Accelerated 3D Multispectral MRI with Robust Principal Component Analysis for Separation of On- and Off-Resonance Signals

We have developed a method to acquire diagnostic MR images in 2-3 minutes to help millions of people who have complications related to metal devices, commonly hip replacements, knee replacements or spinal fixations.

Our group has led the development of 3D methods for MRI in patients with implanted metal devices, which avoid the severe distortions and image artifacts that metal causes in conventional MRI.  These methods are routinely used in clinical practice throughout the world, but require scan times of 6-10 minutes and compromise image resolution.  This research uses advanced acquisition and image reconstruction methods to reduce these scan times to 2-3 minutes.  Alternatively, the methods can be used to improve the spatial resolution of images. 

The novel approach uses a constrained reconstruction that decomposes the image into the content that is disrupted by the metal, and the content that could be imaged with normal MRI.  This is combined with an advanced data sampling scheme using compressed sensing methods, but tailored specifically to the task of imaging near metal.  Graphically this is shown below – most excited slices are flat (as expected).  However, near metal the shape of the slice is distorted because the metal causes variations in the magnetic fields used. By constraining the signal in these categories to either be “on-resonance” or of limited extent, the reconstruction accurately reproduces an image with much less of the original data, enabling faster image acquisition.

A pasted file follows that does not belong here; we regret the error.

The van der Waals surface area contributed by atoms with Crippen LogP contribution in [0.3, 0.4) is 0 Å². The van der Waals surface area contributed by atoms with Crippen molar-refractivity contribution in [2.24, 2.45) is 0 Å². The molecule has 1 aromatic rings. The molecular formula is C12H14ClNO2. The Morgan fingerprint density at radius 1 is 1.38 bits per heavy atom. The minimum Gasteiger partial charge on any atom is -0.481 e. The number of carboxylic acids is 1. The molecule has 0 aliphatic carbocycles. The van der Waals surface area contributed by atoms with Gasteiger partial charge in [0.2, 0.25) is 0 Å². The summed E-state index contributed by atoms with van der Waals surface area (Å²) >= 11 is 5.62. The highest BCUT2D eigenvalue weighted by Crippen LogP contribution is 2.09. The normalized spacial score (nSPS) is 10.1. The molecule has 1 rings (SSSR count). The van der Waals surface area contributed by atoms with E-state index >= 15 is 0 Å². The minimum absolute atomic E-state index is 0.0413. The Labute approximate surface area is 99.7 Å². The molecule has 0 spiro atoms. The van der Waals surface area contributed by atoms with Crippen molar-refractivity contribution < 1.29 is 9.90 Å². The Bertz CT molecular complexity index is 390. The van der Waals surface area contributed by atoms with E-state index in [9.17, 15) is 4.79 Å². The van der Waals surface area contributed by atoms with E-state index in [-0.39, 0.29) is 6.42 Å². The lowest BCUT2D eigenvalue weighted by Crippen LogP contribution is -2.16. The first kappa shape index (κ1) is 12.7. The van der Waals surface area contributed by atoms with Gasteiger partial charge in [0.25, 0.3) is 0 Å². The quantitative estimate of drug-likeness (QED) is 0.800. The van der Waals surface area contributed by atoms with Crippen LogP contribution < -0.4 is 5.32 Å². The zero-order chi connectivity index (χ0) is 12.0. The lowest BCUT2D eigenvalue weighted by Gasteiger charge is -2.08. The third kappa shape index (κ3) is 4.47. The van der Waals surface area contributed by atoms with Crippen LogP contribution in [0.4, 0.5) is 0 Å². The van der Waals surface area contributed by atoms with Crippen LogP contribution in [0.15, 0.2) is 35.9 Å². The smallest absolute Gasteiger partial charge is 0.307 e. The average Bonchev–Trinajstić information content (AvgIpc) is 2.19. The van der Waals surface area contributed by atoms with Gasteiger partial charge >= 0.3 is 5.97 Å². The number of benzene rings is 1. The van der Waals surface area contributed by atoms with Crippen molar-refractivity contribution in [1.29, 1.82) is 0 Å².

Levine E, Stevens K, Beaulieu C, Hargreaves B. Accelerated three-dimensional multispectral MRI with robust principal component analysis for separation of on- and off-resonance signals. Magn Reson Med. 2017 Jul 7. doi: 10.1002/mrm.26819.

Online Journal Article

Principal component analysis of the matrix constructed from bin profiles corresponding to each column in the image allows for separation of on- and off-resonance signals.

Associate Professor of Radiology (Musculoskeletal Imaging) and, by courtesy, of Orthopaedic Surgery at the Stanford University Medical Center
Professor of Radiology (General Radiology) and, by courtesy, of Orthopaedic Surgery at the Stanford University Medical Center
(650) 725-8018
Associate Professor of Radiology (Radiological Sciences Laboratory) and, by courtesy, of Electrical Engineering and of Bioengineering
(650) 498-5368

Evan Levine is an alumnus of the BMR group

Brian Hargreaves PhD

Associate Professor of Radiology, and (by courtesy) Electrical Engineering and Bioengineering

Contact Information

Lucas Center for Imaging 
1201 Welch Rd, Stanford, CA 94305-5488

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